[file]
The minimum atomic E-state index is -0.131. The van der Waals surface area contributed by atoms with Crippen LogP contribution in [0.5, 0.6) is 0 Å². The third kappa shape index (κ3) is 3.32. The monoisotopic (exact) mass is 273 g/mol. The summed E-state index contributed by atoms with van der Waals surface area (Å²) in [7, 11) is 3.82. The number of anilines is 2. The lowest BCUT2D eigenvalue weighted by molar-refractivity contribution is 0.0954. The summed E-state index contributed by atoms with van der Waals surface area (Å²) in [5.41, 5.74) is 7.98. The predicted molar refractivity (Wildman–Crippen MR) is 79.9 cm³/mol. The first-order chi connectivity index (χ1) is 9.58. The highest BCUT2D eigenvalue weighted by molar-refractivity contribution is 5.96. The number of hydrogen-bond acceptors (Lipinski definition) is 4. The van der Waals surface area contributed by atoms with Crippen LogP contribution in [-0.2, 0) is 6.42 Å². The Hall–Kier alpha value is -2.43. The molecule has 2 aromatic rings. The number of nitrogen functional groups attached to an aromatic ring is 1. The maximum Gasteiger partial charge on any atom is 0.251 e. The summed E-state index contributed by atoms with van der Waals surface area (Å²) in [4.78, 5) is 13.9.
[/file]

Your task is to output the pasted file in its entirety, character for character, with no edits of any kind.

The minimum atomic E-state index is -0.131. The van der Waals surface area contributed by atoms with Crippen LogP contribution in [0.5, 0.6) is 0 Å². The third kappa shape index (κ3) is 3.32. The monoisotopic (exact) mass is 273 g/mol. The summed E-state index contributed by atoms with van der Waals surface area (Å²) in [7, 11) is 3.82. The number of anilines is 2. The lowest BCUT2D eigenvalue weighted by molar-refractivity contribution is 0.0954. The summed E-state index contributed by atoms with van der Waals surface area (Å²) in [5.41, 5.74) is 7.98. The predicted molar refractivity (Wildman–Crippen MR) is 79.9 cm³/mol. The first-order chi connectivity index (χ1) is 9.58. The highest BCUT2D eigenvalue weighted by molar-refractivity contribution is 5.96. The number of hydrogen-bond acceptors (Lipinski definition) is 4. The van der Waals surface area contributed by atoms with Crippen LogP contribution in [-0.2, 0) is 6.42 Å². The Hall–Kier alpha value is -2.43. The molecule has 2 aromatic rings. The number of nitrogen functional groups attached to an aromatic ring is 1. The maximum Gasteiger partial charge on any atom is 0.251 e. The summed E-state index contributed by atoms with van der Waals surface area (Å²) in [4.78, 5) is 13.9.